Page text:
Forest fires are a regular, and many people say necessary occurrence in Victoria’s eucalypt forests. These fires, which are often devastating to wildlife, livestock and human inhabitants, are most frequent during the hot and dry summer months, especially in periods of extreme head and high winds. These elements come together with destructive effects.
Mount Stapylton in the Grampians, called Gariwerd by the local indigenous Australians, burned in January 2014. The area is a good example of the effects of wildfire as well as of the recovery process.
Only six months after the fire, new leaves have emerged from the trunk of the charred eucalypts.These are called epicormic shoots, which lie dormant within the trunk of the tree. These trees are less dependent on seed germination, which in other species is at times facilitated by fires, and are more commonly found in areas which experience frequent fires of a rate of one fire event in a decade or so. Because these fires are more frequent, they are also less intense because less fuel has had the opportunity to build up.
Different species have different methods of dealing with fires. Grass trees of the genus Xanthorrhoea, which are endemic to Australia, flower faster and more abundantly after a bushfire. A small grass tree can be seen in the photograph above below the trunk of the gum tree.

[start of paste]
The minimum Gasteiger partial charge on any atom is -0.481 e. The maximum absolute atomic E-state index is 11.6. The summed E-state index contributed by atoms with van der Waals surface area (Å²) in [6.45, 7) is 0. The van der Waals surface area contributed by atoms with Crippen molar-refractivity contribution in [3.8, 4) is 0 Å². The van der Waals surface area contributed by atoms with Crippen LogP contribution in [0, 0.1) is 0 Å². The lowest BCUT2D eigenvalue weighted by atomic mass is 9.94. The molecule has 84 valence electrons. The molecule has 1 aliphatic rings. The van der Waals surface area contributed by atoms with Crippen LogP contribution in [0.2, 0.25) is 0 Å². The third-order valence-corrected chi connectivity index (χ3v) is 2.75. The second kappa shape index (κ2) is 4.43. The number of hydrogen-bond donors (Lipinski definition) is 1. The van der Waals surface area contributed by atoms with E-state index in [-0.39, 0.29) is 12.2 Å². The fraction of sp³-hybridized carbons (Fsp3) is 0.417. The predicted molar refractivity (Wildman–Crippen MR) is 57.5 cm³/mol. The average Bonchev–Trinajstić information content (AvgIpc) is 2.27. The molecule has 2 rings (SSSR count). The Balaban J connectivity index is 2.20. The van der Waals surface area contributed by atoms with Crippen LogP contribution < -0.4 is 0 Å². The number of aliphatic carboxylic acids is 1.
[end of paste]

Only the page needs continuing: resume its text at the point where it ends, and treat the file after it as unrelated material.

Fires facilitate the seed dispersal of some Banksia species, which release their seeds after a fire event. The release of seeds can even take place when the plant itself has been destroyed by the fire! Banksias are adapted in other ways to frequent fires. They have thick bark which protects the plant from heat, and procreate via lignotubers in the ground, from which the plant can grow after the fire has destroyed the visible parts above ground. The light colour inside the banksia cone indicates that it must have opened after the fire!
The woody seedpods of some Hakea species also open after a fire assed through. The thick shell protects the seed, which in many cases are still able to germinate even after intense fire has killed the parent plant. Many Hakeas also have lignotubers which help the plant survive after a fire.
Regeneration after a bush or forest fire is also helped by the layer of ash containing nutrients from which newly germinated seeds can benefit. Often, growth is accelerated after a fire and can remain so for over 30 years.
While most of Mount Stapylton burned, adjacent Mount Zero in the very north of the Grampians range escaped the fire. Climbing to the top of Mount Zero offers a beautiful view of the Grampians including some of the burned areas, and and allows the visitor to imagine what the area was like before the fires, and what it will look like in the years to come. Until then it offers a fascinating insight into the ecology of Australian forests.
Mount Stapylton and the Grampians National Park are open to visitors year round, subject to seasonal closures. After the 2014 fires some closures may still apply. For detailed information check the National Parks Victoria website at parkweb.vic.gov.au or call the Parks Victoria Information Centre at 13 1963.